Our own suggestions for management guidelines in this setting are summarized in Table 1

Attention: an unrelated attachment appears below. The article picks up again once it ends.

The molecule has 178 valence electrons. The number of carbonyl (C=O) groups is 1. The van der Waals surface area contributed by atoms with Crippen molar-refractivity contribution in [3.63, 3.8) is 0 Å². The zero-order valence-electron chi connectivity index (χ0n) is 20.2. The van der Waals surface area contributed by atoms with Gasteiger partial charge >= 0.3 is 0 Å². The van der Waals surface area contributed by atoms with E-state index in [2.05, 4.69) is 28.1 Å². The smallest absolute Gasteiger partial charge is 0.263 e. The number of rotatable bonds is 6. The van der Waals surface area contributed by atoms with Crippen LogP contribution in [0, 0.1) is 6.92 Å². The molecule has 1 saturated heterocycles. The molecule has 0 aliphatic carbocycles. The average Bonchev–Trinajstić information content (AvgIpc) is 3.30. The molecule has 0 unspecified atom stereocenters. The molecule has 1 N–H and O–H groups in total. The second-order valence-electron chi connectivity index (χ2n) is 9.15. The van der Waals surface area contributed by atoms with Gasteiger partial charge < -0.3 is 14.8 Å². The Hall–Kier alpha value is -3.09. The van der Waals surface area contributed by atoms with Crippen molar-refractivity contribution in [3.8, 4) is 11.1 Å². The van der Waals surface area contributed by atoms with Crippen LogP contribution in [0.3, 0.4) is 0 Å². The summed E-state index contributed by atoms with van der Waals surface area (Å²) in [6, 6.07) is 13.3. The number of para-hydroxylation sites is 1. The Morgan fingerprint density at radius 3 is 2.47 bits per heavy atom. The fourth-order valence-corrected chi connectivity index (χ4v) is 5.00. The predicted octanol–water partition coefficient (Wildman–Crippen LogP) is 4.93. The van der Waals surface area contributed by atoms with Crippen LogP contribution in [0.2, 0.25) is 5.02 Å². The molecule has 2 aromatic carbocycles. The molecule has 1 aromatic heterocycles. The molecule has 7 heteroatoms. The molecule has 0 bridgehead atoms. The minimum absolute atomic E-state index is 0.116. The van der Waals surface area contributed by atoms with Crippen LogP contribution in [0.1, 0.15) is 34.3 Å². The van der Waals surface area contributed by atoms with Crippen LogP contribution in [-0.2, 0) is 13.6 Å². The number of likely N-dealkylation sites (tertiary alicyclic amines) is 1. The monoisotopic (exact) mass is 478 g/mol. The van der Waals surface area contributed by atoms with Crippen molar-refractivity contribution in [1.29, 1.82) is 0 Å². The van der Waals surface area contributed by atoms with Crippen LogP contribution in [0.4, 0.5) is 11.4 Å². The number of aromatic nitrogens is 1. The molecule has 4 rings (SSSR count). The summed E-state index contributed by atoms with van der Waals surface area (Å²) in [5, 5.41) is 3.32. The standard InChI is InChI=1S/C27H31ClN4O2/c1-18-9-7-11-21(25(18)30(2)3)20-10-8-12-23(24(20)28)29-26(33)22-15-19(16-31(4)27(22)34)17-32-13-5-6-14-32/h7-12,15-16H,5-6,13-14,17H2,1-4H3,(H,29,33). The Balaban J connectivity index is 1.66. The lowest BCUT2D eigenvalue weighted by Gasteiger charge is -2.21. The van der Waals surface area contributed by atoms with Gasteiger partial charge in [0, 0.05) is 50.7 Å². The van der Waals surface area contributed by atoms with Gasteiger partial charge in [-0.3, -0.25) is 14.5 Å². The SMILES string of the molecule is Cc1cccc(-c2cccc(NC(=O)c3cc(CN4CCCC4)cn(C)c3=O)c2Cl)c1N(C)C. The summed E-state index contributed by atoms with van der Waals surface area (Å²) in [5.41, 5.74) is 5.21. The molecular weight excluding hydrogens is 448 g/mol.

. These make certain assumptions, and are (very) limited by extrapolation of evidence from diverse observations from different clinical studies, in different settings. Firstly, anticoagulation is a reasonable strategy in ACS6,14 and may be an alternative to aspirin, as evident by some clinical trials, such as the Warfarin, Aspirin, Reinfarction Study (WARIS-II).6–7 Secondly, the main benefit of aspirin after myocardial infarction is seen in the first 35 days, with little further mortality benefit or loss during subsequent years.15In ACS patients, there is evidence of a benefit of aspirin-clopidogrel use for up to 9 months, as shown in the Clopidogrel in Unstable Angina To Prevent Recurrent Events study16(and the Clopidogrel in Unstable Angina To Prevent Recurrent Events-PCI study17), but the benefit seen (death from cardiovascular causes, nonfatal myocardial infarction, or stroke occurred in 9.3% of the clopidogrel group vs 11.4% in the placebo group) needs to be put in context with the increased risk of bleeding (3.7% in the clopidogrel group vs 2.7% in the placebo group) with combination aspirin-clopidogrel therapy.16–18 In the Clopidogrel for High Atherothrombotic Risk and Ischemic Stabilization, Management, and Avoidance trial,19 clopidogrel (75 mg/d) plus aspirin (75 to 162 mg/d) was not significantly more effective than aspirin alone in reducing the rate of myocardial infarction, stroke, or death from cardiovascular causes in 15,603 patients with either clinically evident cardiovascular disease or multiple risk factors, with an increase in moderate-to-severe bleeding. There is also a very well-argued analysis that clopidogrel therapy beyond a few months after PCI does not influence mortality, has a questionable effect on the incidence of myocardial infarction, and is not cost-effective, but results in a significant increase in major bleeding.18 In contrast to clopidogrel, aspirin may have more direct effects on the gastric mucosa, leading to erosions and bleeding; however, one recent analysis20 among patients with a history of aspirin-induced ulcer bleeding whose ulcers had healed, aspirin plus esomeprazole (a proton-pump inhibitor) was superior to clopidogrel in the prevention of recurrent ulcer bleeding.